Back at Zola’s headquarters, Jet Black — Princess Zola — brings in a Phrox hostage, a banished chief who goes on a rampage attacking his captors, but not before mind readers reveal the circumstances of the Phrox Chief’s banishment. As Princess Zola tells her father that it was Captain America who banished the chief, Zola’s shocked to discover his enemy is still alive. He gives his daughter mutates bearing variants of the Captain’s shield as soldiers tasked with finding the man she believes killed Ian.


Rick Remender does a great job of bringing readers up to speed — Zola’s reign of terror has spread, and it’s right on the Phrox tribe’s doorstep. Things aren’t coming easy for the Captain, and after 12 years, he finally discovers a breakthrough that could finally bring him home. It’s a radical departure from standard comic book fare which resolves conflicts within a few issues, and it will be interesting to see how Remender deals with the lapse of time.

Captain America will also have to deal with the relationship he has with his “son” Ian. Will Ian become a part of the Marvel Universe as a new Bucky? This story arc could be the basis for many more stories involving Ian, and while it doesn’t feel like an origin story — it could very well be a part of Ian’s lore.

With each new issue, the title adds more layers to a well-developed story that’s complex but solidly laid down. Captain America #4 continues the pace adding new developments in a way that doesn’t dilute or distort the plot with unnatural twists and turns. Remender isn’t afraid to fast forward years into the future because he knows how to steer the plot, and it’s in very capable hands.

John Romita Jr.’s pencils add to the book’s consistency, and readers get to see what 11 years of wear and tear can do to the Captain’s uniform. Rogers appears gaunt, and disheveled, but his body and form are still excellent. While it’s nice to see Romita instead of a three-and-out — hopefully he remains for the entire story arc — his pencils aren’t as good this month as last’s — things just seem a little more bland this time around. There’s a bit of character fatigue — everything is starting to look the same, from the featureless Phrox to the featureless mutates. All life outside of Rogers, Ian, Jet Black, and Zola are made of shapes without defining features or characteristics that make them memorable apart from each other.


The colors by Dean White and Lee Loughridge look a bit muddy. It’s understandable why the landscape looks as bleak as it does, but the palette isn’t appealing with its kaleidoscope hues. It probably doesn’t help with the Phrox and mutate figures looking the way they do as it’s hard to add dimension and shades in the absence of detail.

Captain America is still one of the better books in the Marvel NOW! relaunch, and anticipation is building for a duel between a desperate Captain America and the man who stands in the way of him getting home. Rogers has waited too long, and fought too hard to fail. For now, the odds are stacked against him, but one can’t help but hope for the best because it’s easy to relate to a hero who’s far from home.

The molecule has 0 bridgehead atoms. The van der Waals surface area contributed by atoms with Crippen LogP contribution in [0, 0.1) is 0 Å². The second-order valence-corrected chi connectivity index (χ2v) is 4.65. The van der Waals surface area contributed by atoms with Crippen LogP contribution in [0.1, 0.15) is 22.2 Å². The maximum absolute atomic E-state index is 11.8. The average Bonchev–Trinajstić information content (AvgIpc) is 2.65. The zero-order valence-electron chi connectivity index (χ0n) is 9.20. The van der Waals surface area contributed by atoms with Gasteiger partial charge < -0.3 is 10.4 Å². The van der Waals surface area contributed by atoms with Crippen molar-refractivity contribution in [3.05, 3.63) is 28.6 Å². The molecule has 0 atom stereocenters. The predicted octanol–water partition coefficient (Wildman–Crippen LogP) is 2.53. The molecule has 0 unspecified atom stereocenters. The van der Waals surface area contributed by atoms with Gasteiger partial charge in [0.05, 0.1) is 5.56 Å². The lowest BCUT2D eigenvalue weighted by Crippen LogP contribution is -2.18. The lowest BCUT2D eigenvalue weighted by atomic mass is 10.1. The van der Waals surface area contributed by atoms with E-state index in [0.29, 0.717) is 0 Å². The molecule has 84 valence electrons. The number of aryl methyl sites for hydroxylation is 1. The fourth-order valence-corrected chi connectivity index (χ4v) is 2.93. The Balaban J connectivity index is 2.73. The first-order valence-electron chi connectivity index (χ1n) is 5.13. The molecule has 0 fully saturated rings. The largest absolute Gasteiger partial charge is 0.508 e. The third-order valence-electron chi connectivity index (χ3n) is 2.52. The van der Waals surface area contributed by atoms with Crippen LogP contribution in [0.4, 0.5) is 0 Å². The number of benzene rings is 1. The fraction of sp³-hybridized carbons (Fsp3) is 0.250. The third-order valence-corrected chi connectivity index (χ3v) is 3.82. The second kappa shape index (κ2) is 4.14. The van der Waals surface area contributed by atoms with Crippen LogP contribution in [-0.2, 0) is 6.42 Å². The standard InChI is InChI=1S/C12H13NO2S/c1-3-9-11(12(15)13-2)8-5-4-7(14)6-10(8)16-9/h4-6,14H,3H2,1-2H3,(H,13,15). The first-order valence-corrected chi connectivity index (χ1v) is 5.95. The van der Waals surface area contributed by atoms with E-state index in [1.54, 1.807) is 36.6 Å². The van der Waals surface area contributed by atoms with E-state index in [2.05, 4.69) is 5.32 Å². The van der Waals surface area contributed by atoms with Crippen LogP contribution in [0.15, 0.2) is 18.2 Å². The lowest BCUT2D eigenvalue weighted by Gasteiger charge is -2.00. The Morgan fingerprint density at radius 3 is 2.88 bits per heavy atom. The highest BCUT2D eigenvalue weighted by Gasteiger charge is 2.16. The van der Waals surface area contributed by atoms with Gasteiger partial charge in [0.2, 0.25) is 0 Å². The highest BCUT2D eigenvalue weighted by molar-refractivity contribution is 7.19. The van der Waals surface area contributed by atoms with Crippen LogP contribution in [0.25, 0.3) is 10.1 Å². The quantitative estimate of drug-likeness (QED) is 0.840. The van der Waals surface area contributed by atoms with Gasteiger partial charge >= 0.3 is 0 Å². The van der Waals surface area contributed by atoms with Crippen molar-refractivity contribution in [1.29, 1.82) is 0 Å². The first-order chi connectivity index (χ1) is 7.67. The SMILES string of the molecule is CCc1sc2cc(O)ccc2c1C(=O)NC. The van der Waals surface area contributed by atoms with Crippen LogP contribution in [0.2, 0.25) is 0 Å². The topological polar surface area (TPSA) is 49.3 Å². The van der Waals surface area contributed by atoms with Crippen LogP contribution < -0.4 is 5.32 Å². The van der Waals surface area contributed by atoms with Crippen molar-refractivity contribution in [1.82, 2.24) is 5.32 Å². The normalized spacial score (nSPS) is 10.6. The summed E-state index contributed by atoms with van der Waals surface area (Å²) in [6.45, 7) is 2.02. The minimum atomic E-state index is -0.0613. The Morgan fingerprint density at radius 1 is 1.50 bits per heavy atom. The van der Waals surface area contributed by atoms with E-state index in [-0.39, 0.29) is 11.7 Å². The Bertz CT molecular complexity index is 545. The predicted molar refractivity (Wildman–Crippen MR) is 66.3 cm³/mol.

Previous Issue: Captain America #3 Review
Next Issue: Captain America #5 Review

Buy Captain America #4 from Things From Another World!


Captain America #2 Review

www.hypergeeky.comA year passes in between issue #1 and issue #2 of Captain America, and the bearded superhero with his young charge have survived off instincts.

The never-ending quest to find his way back home has numbed Steve Rogers, but it hasn’t broken him though the thought to end it all with a self-inflicted wound is tempting. Captain America #2 follows with the themes Rick Remender put into place in issue #1 — even when physics and nature are against him, Captain America keeps standing up. But Rogers isn’t alone. Ian, the boy Rogers rescued from Zola’s lab, has grown, and Rogers wills himself to keep fighting to save the lad.

That means braving unknown territory, fighting hostile creatures that could attack at any minute, and maintaining an aggressive approach to getting home without stable cursors to guide them in the right direction. The goal is there, but the journey towards it feels like a ride in a hamster wheel. Another flashback to a defining moment in Captain America’s childhood further develops the reasoning behind Rogers’ persistent personality even in the face of daunting challenges.

There’s very little dialogue in this issue — most of the text is from Rogers’ thoughts — and the result is a introspective re-examination of a well-known character. It’s like readers are being reintroduced to Captain America who is being stripped down to his essence. Without any weapon but his shield and whatever he picks up, things are much more treacherous with no technology or cheat code to save the day. Blood, sweat, and tears are all the First Avenger has in his disposal.

Read More »